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Fink flies coop to be tracked from coast to coast

Finks Motorcycle Gang

Troy Mercanti, second from left, after being met at Adelaide airport on Tuesday by fellow members of the Finks motorcycle club.

LAW enforcement agencies are tracking the movements of one of the nation's most notorious bikies, who has fled across three states since Tuesday.

Within hours of his release from Western Australia's Casuarina jail on Tuesday, Troy Mercanti, 43, flew to Adelaide and was greeted by members of the Finks motorcycle club at the airport.

South Australian Crime Gangs Taskforce police stopped the bikies as they left the airport, making it clear Mercanti's movements would be monitored.

Mercanti left Adelaide late yesterday and is believed to have flown to Victoria or NSW.

Police have warned that the release of Mercanti -- one of the most notorious and divisive bikie figures in the west over the past decade -- could result in reprisals from his former gang, the Coffin Cheaters, and "extreme violence".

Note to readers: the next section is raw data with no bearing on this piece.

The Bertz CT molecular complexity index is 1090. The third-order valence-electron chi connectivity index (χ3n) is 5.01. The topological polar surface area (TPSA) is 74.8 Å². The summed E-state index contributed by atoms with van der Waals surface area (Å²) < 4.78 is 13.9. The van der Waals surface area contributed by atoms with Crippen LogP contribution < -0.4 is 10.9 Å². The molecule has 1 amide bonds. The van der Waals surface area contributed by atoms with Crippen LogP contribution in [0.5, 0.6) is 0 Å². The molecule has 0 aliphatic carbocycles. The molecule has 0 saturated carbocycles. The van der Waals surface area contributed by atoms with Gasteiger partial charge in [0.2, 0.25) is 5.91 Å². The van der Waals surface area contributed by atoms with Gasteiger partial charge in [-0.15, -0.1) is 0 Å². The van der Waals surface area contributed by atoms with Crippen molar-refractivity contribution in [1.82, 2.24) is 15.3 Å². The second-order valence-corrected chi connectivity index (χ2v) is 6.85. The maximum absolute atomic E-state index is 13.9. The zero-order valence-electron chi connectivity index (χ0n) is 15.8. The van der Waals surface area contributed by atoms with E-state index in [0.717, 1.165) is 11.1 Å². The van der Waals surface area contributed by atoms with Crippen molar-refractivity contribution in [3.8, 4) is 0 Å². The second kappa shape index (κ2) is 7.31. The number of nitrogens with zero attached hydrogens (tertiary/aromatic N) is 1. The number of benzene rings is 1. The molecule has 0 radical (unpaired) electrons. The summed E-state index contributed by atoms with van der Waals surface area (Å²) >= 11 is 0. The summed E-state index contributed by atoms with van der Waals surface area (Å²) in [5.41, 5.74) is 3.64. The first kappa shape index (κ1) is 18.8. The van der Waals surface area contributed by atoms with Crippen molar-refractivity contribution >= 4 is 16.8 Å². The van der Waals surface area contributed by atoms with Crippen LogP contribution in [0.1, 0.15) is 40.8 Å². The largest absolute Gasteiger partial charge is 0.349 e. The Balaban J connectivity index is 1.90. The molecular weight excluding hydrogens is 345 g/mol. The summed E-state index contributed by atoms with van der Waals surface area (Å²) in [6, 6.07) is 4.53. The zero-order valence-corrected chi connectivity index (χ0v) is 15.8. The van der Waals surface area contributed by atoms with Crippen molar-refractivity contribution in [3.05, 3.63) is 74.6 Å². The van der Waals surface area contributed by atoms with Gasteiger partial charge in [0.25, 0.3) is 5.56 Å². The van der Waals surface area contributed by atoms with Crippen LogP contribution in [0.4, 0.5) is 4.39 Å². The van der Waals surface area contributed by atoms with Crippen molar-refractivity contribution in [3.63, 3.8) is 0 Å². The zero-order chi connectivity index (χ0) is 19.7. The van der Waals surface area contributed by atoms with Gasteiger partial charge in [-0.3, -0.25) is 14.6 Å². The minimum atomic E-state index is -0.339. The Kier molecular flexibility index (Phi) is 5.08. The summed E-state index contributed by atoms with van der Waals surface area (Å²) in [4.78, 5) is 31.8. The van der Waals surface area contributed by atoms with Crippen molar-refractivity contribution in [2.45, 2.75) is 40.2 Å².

Bond University criminologist Paul Wilson said Mercanti's tri-state movements showed the failure of law enforcement officials to deal with organised crime.

"The attempt by the states to get different laws has clearly failed and is just one of the many weaknesses in the organised crime laws of the states," Professor Wilson said. "Unless there are national laws then any attempt to control members of bikie gangs will fail."

His views echoed those of NSW Gangs Squad commander Arthur Katsogiannis, who said last week the traditional state-based approach of dealing with organised crime was not working.

"There are no barriers in organised crime so there shouldn't be any barriers in policing," he said.

"The key thing we are looking at is being able to work in multi-jurisdiction operations as the way forward into the future."

Over the past 10 years, Mercanti has been involved in several violent crimes, involving knife fights, shootings and bashings.

He served a 28-month sentence for grievous bodily harm after breaking a man's jaw in Northbridge's Geisha Bar, in May 2007. The original sentence was extended after he refused to answer Australian Crime Commission questions about the theft of more than $50,000 from trust funds set up for the daughters of two murdered Coffin Cheaters.

Police last year imposed a five-year prohibition order on Mercanti entering licensed premises in the state. WA Attorney-General Christian Porter said tough anti-bikie legislation would be introduced in coming weeks.




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